June 18, 2024

Why visualisation is a lifeskill every young person needs to learn

4 min read

“So, what’s next?” is a question you get asked a lot in life. It starts when you’re finishing school. Those who go on to study further or take a gap year will hear it then, too. And you keep on hearing it: at work, at family gatherings and hanging out with friends.

When you have a plan for your life all figured out, the what’s next question can be innocuous small talk. But when you don’t, it can be a source of anxiety and sadness. You may feel like you’re drifting through life without purpose or direction, and maybe even like you’re being left behind as people around you forge careers, see the world, or get married and have kids. If you had an idea of what you thought your life might look like, but you’ve experienced a setback – like a breakup or losing your job – that little question can feel especially triggering.

Visualisation can help get you on track.

You have to see it

Visualisation, essentially, is forming a clear picture in your mind of what your desired outcome looks like. “You need to see it before you can do it; it’s as simple as that,” says Duncan Woods, human performance coach and executive coaching consultant to digital well-being platform, soSerene. “Knowing what you want is probably the most helpful framing that you can provide for yourself, and visualisation then becomes important for sustaining that vision and making it real.”

The reason visualisation is so powerful is because of how the brain works. “Studies have shown that the brain struggles to distinguish between visualised and actual experiences,” says Woods. So, when you form a vivid picture in your mind of what you want to create for yourself, your brain experiences that vision as reality – making it easier for you to figure out how to make it come true.

“Establishing what you are looking for and having a helpful practice to connect with it regularly is why visualisation is one of the most valuable personal growth techniques,” he adds.

How to use visualisation

Woods uses a technique called WOOP, developed by German psychologist Gabriele Oettingen. It comprises four steps:

  • Wish: Define what it is that you want. This becomes the basis for your visualisation.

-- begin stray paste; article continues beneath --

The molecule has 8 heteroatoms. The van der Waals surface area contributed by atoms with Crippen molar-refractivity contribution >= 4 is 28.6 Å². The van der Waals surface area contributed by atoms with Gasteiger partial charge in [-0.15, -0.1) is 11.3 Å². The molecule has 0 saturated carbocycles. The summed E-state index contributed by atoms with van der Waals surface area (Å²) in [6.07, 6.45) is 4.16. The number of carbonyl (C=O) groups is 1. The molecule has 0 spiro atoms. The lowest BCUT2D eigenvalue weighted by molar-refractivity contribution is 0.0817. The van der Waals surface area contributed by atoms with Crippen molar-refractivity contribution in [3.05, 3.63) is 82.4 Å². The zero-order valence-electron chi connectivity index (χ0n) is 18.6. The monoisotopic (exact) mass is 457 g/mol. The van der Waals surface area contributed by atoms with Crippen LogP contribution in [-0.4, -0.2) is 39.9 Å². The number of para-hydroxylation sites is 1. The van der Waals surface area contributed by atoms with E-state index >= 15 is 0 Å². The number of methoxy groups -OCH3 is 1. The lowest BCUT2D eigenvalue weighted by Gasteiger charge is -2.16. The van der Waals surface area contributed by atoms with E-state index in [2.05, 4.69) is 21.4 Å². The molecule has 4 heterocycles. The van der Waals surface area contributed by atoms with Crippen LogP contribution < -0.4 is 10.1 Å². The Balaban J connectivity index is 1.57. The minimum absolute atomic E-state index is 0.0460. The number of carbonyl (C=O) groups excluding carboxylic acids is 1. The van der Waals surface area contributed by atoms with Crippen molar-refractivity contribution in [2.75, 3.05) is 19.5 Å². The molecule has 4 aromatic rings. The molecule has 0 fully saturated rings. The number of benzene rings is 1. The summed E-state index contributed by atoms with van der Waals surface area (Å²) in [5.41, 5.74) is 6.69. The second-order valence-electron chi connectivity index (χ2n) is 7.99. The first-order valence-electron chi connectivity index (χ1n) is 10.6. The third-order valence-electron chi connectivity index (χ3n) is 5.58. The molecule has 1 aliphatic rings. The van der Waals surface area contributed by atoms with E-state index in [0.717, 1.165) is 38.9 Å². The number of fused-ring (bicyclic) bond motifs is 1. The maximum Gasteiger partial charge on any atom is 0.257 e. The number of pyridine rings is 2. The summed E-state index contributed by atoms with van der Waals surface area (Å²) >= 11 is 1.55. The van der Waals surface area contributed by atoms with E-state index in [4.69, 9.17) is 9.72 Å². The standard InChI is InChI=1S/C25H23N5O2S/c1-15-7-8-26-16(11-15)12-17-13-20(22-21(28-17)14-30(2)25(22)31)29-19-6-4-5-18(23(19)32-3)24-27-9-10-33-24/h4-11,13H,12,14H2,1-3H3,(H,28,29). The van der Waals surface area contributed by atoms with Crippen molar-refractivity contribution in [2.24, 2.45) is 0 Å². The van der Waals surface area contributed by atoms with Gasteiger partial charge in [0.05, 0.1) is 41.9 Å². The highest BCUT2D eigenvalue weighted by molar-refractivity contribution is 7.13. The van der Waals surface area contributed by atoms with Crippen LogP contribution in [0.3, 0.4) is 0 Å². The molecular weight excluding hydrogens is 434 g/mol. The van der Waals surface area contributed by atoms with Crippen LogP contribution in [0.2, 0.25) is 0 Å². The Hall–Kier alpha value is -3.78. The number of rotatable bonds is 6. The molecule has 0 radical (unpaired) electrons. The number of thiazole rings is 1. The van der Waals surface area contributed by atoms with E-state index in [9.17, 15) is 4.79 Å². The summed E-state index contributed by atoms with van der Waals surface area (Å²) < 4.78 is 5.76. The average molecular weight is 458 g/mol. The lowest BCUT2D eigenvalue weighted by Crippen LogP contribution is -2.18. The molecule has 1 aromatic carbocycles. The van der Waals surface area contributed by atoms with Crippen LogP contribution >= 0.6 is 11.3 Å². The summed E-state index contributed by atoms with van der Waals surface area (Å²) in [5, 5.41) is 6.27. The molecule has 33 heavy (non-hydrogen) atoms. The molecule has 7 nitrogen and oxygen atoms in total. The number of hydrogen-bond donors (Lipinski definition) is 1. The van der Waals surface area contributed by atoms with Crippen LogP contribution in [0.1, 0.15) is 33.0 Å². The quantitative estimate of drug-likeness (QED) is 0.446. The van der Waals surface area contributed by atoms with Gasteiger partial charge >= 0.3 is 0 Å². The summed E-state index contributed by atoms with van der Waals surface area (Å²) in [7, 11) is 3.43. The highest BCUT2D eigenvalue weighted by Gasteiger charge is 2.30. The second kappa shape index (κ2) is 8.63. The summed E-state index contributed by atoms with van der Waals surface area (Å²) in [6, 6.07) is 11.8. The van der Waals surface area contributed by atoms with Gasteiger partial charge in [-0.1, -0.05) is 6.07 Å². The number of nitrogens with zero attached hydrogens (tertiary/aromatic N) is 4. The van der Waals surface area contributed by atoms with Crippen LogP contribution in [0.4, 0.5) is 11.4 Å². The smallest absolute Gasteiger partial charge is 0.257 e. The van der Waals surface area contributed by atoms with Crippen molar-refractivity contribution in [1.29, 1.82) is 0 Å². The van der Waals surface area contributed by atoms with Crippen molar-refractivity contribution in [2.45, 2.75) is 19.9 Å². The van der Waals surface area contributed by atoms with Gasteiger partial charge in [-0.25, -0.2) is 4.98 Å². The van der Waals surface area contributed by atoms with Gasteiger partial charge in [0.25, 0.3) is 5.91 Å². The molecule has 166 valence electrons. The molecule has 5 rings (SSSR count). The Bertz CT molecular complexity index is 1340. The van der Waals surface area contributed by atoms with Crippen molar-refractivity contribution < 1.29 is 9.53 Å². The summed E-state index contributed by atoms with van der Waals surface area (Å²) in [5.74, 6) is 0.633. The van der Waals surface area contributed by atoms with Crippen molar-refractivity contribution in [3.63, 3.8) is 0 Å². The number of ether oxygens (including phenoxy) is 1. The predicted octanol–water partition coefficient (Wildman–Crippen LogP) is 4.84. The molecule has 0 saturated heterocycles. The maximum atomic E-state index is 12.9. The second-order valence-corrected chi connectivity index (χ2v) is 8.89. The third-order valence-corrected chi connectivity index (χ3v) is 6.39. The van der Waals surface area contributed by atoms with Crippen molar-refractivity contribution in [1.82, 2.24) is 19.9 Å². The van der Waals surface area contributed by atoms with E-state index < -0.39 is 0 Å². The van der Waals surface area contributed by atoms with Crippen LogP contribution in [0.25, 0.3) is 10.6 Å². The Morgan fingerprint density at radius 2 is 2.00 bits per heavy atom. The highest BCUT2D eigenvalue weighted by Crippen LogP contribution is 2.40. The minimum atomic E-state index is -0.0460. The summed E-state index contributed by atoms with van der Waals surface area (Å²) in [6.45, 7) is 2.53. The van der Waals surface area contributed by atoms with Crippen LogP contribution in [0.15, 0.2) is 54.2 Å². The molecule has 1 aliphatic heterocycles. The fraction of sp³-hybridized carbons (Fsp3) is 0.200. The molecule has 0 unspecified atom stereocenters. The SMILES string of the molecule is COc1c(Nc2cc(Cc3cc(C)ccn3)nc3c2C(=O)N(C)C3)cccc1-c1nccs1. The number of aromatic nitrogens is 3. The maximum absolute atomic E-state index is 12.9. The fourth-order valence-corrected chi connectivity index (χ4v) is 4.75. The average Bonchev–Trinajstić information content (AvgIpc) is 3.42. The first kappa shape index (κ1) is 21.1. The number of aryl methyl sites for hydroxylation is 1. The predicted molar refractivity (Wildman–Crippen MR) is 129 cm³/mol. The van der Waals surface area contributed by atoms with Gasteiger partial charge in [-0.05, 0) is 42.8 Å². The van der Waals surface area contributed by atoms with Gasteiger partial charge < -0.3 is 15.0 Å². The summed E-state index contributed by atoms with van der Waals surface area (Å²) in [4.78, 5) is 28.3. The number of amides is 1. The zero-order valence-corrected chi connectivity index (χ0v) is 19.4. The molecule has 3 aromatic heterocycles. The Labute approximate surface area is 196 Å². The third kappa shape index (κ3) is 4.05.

• Outcome: Connect with how it will feel and what it will mean to you if you could actually achieve your goal.
  • Obstacle: Pragmatically address any doubts or actual barriers that exist.
  • Plan: Build a plan that’s fuelled by a clearly defined wish, a strong connection with why that is important, and some frank troubleshooting around what is standing in the way.

He recommends starting with WOOP because filtering your goal through the different steps with discipline and focus allows you to strengthen your visualisation and troubleshoot it so that it moves from a wish into a real possibility. “Once you’ve gone through WOOP, start the visualising of both the end goal and outcome, and then see yourself doing the parts of the plan that you have created.”

Write your story

Humans make sense of the world through stories, and writing taps into your mind’s natural affinity for storytelling. So, if you struggle with visualisation, storytelling could help. “It can be very useful to use storytelling to craft the narrative in visualisations,” says Woods. “There is a lot of research that writing out goals results in a far higher success rate, so literally writing down your vision or even directing your day-to-day journalling toward that goal can be very helpful.”

He offers these tips to help you bring your visualisation to life through storytelling:

  • Start at the end: Imagine you have reached your goal and then document the journey you walked through life to get to that point.
  • Write in the third person: “It may feel strange, but one of the odd things about humans is that we seem to treat others with more care and respect than we do ourselves. So, directing your self-talk as if you were encouraging someone else will feel more useful and more constructive than letting the chatter in your head go unfiltered,” says Woods.
  • Keep at it: Like building any meaningful habit to improve your life, consistency and frequency are key. You won’t build a strong and supportive self-narrative by doing these exercises too few and far in between. A once-a-week check-in on your picture of success will go a long way to focusing the mind and in building a strong narrative.

You’ve got this!

“Although a really valuable skill to master, visualisation is something you are going to need to work at,” says Woods. To get it right, you need to learn how to remove yourself from the present – and all the thoughts and obstacles that may be holding you back – and insert yourself into an imaginary future where things have all worked out in the end.

If you’re naturally a daydreamer, now is your time to shine. But if you’re not, Woods recommends creating a quiet, undistracted environment (no digital devices!) and starting slowly. “Try and just focus on some big-picture images of what you are wanting and develop those as you go,” he says. “It does take focus, and some persistence to develop the habit, but it will certainly give you confidence in what you are doing and help keep you motivated to reach for your goals.”

Image credit: Freepik

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